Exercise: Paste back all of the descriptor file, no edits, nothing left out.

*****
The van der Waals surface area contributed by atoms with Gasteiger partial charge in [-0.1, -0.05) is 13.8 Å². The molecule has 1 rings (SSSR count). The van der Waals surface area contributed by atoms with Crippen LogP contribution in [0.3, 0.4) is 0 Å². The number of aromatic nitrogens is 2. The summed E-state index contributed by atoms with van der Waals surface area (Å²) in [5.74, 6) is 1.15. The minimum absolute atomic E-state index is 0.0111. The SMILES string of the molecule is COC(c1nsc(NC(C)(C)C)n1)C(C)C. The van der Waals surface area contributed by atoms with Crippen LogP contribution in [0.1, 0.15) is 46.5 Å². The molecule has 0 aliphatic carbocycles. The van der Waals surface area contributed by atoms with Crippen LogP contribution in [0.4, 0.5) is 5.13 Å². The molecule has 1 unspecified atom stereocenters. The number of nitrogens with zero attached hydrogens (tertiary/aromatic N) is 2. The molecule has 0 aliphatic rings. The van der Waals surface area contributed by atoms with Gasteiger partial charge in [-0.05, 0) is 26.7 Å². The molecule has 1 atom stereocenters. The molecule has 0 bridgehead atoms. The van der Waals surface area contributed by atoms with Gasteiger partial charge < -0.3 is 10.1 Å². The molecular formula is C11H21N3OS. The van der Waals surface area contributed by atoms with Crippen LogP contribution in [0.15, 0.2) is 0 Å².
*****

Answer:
The van der Waals surface area contributed by atoms with Gasteiger partial charge in [-0.1, -0.05) is 13.8 Å². The molecule has 1 rings (SSSR count). The van der Waals surface area contributed by atoms with Crippen LogP contribution in [0.3, 0.4) is 0 Å². The number of aromatic nitrogens is 2. The summed E-state index contributed by atoms with van der Waals surface area (Å²) in [5.74, 6) is 1.15. The minimum absolute atomic E-state index is 0.0111. The SMILES string of the molecule is COC(c1nsc(NC(C)(C)C)n1)C(C)C. The van der Waals surface area contributed by atoms with Crippen LogP contribution in [0.1, 0.15) is 46.5 Å². The molecule has 0 aliphatic carbocycles. The van der Waals surface area contributed by atoms with Crippen LogP contribution in [0.4, 0.5) is 5.13 Å². The molecule has 1 unspecified atom stereocenters. The number of nitrogens with zero attached hydrogens (tertiary/aromatic N) is 2. The molecule has 0 aliphatic rings. The van der Waals surface area contributed by atoms with Gasteiger partial charge in [-0.05, 0) is 26.7 Å². The molecule has 1 atom stereocenters. The molecule has 0 bridgehead atoms. The van der Waals surface area contributed by atoms with Gasteiger partial charge < -0.3 is 10.1 Å². The molecular formula is C11H21N3OS. The van der Waals surface area contributed by atoms with Crippen LogP contribution in [0.15, 0.2) is 0 Å².